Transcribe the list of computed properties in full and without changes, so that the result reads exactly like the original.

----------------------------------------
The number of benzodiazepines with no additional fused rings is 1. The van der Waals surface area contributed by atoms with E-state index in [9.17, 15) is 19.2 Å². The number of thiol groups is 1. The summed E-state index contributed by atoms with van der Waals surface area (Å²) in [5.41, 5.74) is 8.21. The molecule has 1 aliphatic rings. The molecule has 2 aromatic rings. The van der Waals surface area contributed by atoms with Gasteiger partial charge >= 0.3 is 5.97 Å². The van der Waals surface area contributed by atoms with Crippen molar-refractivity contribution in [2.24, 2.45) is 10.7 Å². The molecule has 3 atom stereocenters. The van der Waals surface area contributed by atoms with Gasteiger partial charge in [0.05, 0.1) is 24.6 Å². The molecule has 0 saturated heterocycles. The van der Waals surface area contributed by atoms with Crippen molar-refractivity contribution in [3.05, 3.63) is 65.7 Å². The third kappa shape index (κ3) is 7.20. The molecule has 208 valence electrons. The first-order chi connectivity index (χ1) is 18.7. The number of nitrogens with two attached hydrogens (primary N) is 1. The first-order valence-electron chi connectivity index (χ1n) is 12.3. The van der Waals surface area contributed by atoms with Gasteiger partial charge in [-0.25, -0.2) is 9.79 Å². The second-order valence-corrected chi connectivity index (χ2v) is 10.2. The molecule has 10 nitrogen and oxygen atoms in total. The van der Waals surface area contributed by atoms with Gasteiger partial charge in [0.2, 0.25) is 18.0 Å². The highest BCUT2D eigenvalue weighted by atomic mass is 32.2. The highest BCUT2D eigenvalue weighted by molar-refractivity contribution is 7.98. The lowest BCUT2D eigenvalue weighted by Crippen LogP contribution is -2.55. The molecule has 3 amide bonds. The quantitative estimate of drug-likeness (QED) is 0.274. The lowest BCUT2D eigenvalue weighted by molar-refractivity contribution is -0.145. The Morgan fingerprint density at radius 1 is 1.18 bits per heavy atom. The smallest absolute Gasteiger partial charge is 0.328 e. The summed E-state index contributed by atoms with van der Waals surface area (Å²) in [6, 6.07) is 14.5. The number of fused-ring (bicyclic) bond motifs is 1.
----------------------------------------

The number of benzodiazepines with no additional fused rings is 1. The van der Waals surface area contributed by atoms with E-state index in [9.17, 15) is 19.2 Å². The number of thiol groups is 1. The summed E-state index contributed by atoms with van der Waals surface area (Å²) in [5.41, 5.74) is 8.21. The molecule has 1 aliphatic rings. The molecule has 2 aromatic rings. The van der Waals surface area contributed by atoms with Gasteiger partial charge >= 0.3 is 5.97 Å². The van der Waals surface area contributed by atoms with Crippen molar-refractivity contribution in [2.24, 2.45) is 10.7 Å². The molecule has 3 atom stereocenters. The van der Waals surface area contributed by atoms with Gasteiger partial charge in [0.05, 0.1) is 24.6 Å². The molecule has 0 saturated heterocycles. The van der Waals surface area contributed by atoms with Crippen molar-refractivity contribution in [3.05, 3.63) is 65.7 Å². The third kappa shape index (κ3) is 7.20. The molecule has 208 valence electrons. The first-order chi connectivity index (χ1) is 18.7. The number of nitrogens with two attached hydrogens (primary N) is 1. The first-order valence-electron chi connectivity index (χ1n) is 12.3. The van der Waals surface area contributed by atoms with Gasteiger partial charge in [-0.25, -0.2) is 9.79 Å². The second-order valence-corrected chi connectivity index (χ2v) is 10.2. The molecule has 10 nitrogen and oxygen atoms in total. The van der Waals surface area contributed by atoms with Gasteiger partial charge in [0.2, 0.25) is 18.0 Å². The highest BCUT2D eigenvalue weighted by atomic mass is 32.2. The highest BCUT2D eigenvalue weighted by molar-refractivity contribution is 7.98. The lowest BCUT2D eigenvalue weighted by Crippen LogP contribution is -2.55. The molecule has 3 amide bonds. The quantitative estimate of drug-likeness (QED) is 0.274. The lowest BCUT2D eigenvalue weighted by molar-refractivity contribution is -0.145. The Morgan fingerprint density at radius 1 is 1.18 bits per heavy atom. The smallest absolute Gasteiger partial charge is 0.328 e. The summed E-state index contributed by atoms with van der Waals surface area (Å²) in [6, 6.07) is 14.5. The number of fused-ring (bicyclic) bond motifs is 1.